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Is there any difference between

Brush b = Brushes.Red;

and

Brush b = new SolidBrush(Color.Red);

Because when i use the first constructor i got an exception in drawing the line through the graphics,but it's solved in the second one, i cant figure out the difference???

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1 Answer 1

up vote 5 down vote accepted

The first is not a constructor, it's just getting one of the pre-created objects.

The second one is using the constructor, which means that you are responsible for the object and should dispose it when you are done with it. If you don't dispose it, it will hog a window handle until the garbage collector collects it.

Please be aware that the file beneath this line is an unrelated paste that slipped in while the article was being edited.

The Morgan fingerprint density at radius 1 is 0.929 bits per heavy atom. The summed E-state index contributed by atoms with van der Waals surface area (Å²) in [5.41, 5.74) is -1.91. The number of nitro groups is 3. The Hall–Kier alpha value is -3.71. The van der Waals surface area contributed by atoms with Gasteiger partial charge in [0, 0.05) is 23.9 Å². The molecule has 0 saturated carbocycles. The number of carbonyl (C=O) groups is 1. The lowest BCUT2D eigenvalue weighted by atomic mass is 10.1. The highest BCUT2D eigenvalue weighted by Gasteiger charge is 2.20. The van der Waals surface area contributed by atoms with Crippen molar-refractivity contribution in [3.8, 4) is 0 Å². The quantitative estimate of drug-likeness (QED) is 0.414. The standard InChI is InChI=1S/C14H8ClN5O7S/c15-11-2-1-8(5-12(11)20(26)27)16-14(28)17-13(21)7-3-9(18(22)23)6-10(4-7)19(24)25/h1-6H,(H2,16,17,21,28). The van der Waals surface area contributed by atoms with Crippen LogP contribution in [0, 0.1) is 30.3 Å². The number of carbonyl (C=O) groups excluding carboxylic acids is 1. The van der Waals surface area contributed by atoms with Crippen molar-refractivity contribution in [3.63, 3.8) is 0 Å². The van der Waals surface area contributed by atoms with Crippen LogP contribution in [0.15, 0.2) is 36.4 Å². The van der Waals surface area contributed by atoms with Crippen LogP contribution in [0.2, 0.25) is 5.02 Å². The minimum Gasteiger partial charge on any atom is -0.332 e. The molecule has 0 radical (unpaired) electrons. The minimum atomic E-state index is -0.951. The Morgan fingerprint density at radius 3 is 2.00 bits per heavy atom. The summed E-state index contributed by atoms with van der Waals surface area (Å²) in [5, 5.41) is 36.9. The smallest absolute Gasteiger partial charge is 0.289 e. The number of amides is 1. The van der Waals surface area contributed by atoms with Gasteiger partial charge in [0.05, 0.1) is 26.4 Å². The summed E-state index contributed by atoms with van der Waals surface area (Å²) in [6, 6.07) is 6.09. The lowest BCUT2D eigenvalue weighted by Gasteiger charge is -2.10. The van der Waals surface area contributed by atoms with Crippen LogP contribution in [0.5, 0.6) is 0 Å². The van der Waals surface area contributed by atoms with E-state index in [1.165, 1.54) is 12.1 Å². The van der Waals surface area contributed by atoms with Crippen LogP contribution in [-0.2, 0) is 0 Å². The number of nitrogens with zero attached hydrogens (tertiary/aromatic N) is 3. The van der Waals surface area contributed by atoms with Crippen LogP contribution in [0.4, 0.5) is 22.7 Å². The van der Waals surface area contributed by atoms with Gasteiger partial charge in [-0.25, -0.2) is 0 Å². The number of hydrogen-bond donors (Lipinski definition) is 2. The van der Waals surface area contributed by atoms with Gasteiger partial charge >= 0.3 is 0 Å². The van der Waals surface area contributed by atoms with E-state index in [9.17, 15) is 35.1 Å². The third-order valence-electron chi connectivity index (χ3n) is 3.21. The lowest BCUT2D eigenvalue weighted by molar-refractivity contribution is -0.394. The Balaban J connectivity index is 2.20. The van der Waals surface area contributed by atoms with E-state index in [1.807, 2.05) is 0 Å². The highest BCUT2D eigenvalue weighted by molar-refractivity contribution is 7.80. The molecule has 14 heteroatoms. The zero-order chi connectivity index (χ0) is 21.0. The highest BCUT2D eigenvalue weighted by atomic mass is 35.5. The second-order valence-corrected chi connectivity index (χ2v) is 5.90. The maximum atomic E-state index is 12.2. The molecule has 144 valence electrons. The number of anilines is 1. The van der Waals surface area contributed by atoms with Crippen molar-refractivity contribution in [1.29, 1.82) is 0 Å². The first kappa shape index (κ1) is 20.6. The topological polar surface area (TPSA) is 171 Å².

There should be no difference in usage other than that. If you get an exception, it's most likely related to something else that you are doing.

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There is also another difference. One is a Brush the other is a SolidBrush. Of course his variable is a brush so it would automatically be downcasted. –  Ramhound Aug 23 '11 at 12:23
2  
@Ramhound: Brush is an abstract class. The properties in Brushes returns brushes with a solid color, so they are actually SolidBrush instances. –  Guffa Aug 23 '11 at 12:30

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